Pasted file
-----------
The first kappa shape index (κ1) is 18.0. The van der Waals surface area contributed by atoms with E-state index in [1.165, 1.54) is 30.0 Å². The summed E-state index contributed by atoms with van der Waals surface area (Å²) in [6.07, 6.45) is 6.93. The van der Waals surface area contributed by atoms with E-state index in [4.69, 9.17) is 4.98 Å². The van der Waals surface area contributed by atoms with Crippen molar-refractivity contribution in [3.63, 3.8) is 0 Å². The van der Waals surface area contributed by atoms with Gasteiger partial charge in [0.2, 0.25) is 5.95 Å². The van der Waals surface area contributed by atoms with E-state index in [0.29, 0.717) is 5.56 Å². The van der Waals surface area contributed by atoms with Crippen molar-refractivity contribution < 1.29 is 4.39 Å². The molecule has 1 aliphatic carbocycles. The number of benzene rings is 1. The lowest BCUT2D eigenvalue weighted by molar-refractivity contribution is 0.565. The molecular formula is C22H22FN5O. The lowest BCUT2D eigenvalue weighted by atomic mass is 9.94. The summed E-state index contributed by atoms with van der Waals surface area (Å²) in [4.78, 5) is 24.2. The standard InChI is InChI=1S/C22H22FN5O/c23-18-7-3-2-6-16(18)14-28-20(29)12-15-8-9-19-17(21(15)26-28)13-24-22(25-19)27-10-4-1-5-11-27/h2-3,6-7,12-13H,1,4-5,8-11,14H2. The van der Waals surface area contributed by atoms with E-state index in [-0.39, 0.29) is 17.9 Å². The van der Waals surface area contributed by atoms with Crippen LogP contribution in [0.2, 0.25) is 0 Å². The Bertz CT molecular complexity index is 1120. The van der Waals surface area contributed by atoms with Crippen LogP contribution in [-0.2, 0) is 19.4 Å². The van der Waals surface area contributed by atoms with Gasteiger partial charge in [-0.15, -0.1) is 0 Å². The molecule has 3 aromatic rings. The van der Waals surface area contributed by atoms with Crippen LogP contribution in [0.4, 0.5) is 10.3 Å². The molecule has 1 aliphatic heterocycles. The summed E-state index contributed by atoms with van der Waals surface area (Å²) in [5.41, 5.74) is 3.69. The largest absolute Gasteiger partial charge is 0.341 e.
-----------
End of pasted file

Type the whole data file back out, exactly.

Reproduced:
The first kappa shape index (κ1) is 18.0. The van der Waals surface area contributed by atoms with E-state index in [1.165, 1.54) is 30.0 Å². The summed E-state index contributed by atoms with van der Waals surface area (Å²) in [6.07, 6.45) is 6.93. The van der Waals surface area contributed by atoms with E-state index in [4.69, 9.17) is 4.98 Å². The van der Waals surface area contributed by atoms with Crippen molar-refractivity contribution in [3.63, 3.8) is 0 Å². The van der Waals surface area contributed by atoms with Gasteiger partial charge in [0.2, 0.25) is 5.95 Å². The van der Waals surface area contributed by atoms with E-state index in [0.29, 0.717) is 5.56 Å². The van der Waals surface area contributed by atoms with Crippen molar-refractivity contribution < 1.29 is 4.39 Å². The molecule has 1 aliphatic carbocycles. The number of benzene rings is 1. The lowest BCUT2D eigenvalue weighted by molar-refractivity contribution is 0.565. The molecular formula is C22H22FN5O. The lowest BCUT2D eigenvalue weighted by atomic mass is 9.94. The summed E-state index contributed by atoms with van der Waals surface area (Å²) in [4.78, 5) is 24.2. The standard InChI is InChI=1S/C22H22FN5O/c23-18-7-3-2-6-16(18)14-28-20(29)12-15-8-9-19-17(21(15)26-28)13-24-22(25-19)27-10-4-1-5-11-27/h2-3,6-7,12-13H,1,4-5,8-11,14H2. The van der Waals surface area contributed by atoms with E-state index in [-0.39, 0.29) is 17.9 Å². The van der Waals surface area contributed by atoms with Crippen LogP contribution in [0.2, 0.25) is 0 Å². The Bertz CT molecular complexity index is 1120. The van der Waals surface area contributed by atoms with Crippen LogP contribution in [-0.2, 0) is 19.4 Å². The van der Waals surface area contributed by atoms with Gasteiger partial charge in [-0.15, -0.1) is 0 Å². The molecule has 3 aromatic rings. The van der Waals surface area contributed by atoms with Crippen LogP contribution in [0.4, 0.5) is 10.3 Å². The molecule has 1 aliphatic heterocycles. The summed E-state index contributed by atoms with van der Waals surface area (Å²) in [5.41, 5.74) is 3.69. The largest absolute Gasteiger partial charge is 0.341 e.